RUTH SUNDERLAND: I am not starry-eyed about mutuals nor am I blind to the many shortcomings, but I hope the LV vote is a wake-up call
- Mutual building societies, insurance companies and co-ops were a potent force
- They were an effective form of Levelling Up, to use today’s parlance
- They enabled ordinary people to begin the slow ascent from grinding poverty
Britain’s mutual building societies, insurance companies and co-operatives were once a potent force. A product of the Victorian era’s reforming zeal, they were an engine for social mobility on a large scale – an early and effective form of Levelling Up, to use today’s parlance.
Through self-help, they enabled ordinary people to buy their own homes and begin the slow ascent from grinding poverty to the middle class.
Mutual insurance companies provided a financial safety net for families in an era where workplace mortality was high and the death of a breadwinner often plunged a widow and children into destitution.
Effective form of Levelling Up: Britain’s mutual building societies, insurance companies and co-operatives were once a potent force
I was struck, when reading a book published in 1907 by ironmaster’s wife Lady Florence Bell about Middlesbrough’s teeming working class community at the turn of the last century, by her moving account of the store set on funerals. LV, once the Liverpool Victoria, started out by helping people to give loved ones a dignified departure, instead of a pauper’s grave.
Perhaps Mark Hartigan and Alan Cook, the chief executive and chairman who are trying to sell the country’s second-largest mutual insurance company to private equity, think this is just a sentimental meander down memory lane. Not quite.
It matters now more than ever that ordinary people have access to finance on fair terms, a voice in what happens to their own money and access to information to make choices. These were the values at the core of the mutual movement and they are as important now as in the 19th century.
The personal finance landscape is changing rapidly. Tech can deliver us more control and involvement with our money – and therefore be a great enabler of small saver democracy. There is potential for the rebirth of mutuality, which is much needed.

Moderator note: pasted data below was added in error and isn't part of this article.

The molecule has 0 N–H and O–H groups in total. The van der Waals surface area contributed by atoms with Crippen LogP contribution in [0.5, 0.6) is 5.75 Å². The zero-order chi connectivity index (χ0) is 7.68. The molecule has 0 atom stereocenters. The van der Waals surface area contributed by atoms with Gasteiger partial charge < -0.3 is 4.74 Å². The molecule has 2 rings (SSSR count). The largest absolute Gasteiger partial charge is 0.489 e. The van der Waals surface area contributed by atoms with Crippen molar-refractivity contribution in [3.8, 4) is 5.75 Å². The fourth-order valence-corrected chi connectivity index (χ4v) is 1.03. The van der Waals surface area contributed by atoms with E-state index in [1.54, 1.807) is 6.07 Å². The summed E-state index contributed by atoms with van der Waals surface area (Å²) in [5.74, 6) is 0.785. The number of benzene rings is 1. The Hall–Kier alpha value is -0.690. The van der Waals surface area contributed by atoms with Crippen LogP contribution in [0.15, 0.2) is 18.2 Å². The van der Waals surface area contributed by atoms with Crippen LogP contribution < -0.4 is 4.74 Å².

I am not starry-eyed about mutuals nor am I blind to the many shortcomings.
Mutuals are seen in the City as the slow lane, so the pay at the top, though lavish, is not as extravagant as elsewhere. As a consequence, the sector has attracted more than a share of charlatans and duffers.
That roll of dishonour includes the crew who led Equitable Life to the brink of ruin and the Crystal Methodist Paul Flowers, former chairman of Co-op Bank.
Big beasts demutualised and floated on the stock market in a carpet-bagging fever. The large mutual insurers were sold off or floated. I actually don’t blame the US private equity house Bain Capital for spotting an opportunity to profit from the embers of the mutual movement – that would be like castigating a scorpion for its sting.
Cook and Hartigan are primarily at fault for their inadequate stewardship. Members were entitled to expect more than this deal. Reality among mutuals has often fallen far short of the noble principles. But that means the principles need defending and reinventing, not abandoning.
Private equity and the managers so keen to sell to them should expect scrutiny. Regulators must do better in safeguarding consumers. It seems almost every major incident falls outside their perimeter.
The bosses of our last big operators, Nationwide and Royal London insurance, must champion the virtues of modern mutuality. And small savers need to take an active interest and make ourselves heard.
However the LV vote goes, I hope it is a wake-up call.
Make your voice heard on LV
We are encouraging LV members, customers, or others, who would like to see it retain its mutual status, rather than be bought out by private equity, to write to it.
You could use the wording from the letter printed in the Daily Mail newspaper’s City pages (pictured here).
We have included the words for you to copy and paste into a letter below.
Send it to Alan Cook, Chairman of LV=, Liverpool Victoria, County Gates, Bournemouth, BH1 2NF
Dear Alan Cook,
I, the undersigned, urge you to reconsider your decision to sell LV= to Bain Capital and instead maintain its mutual status.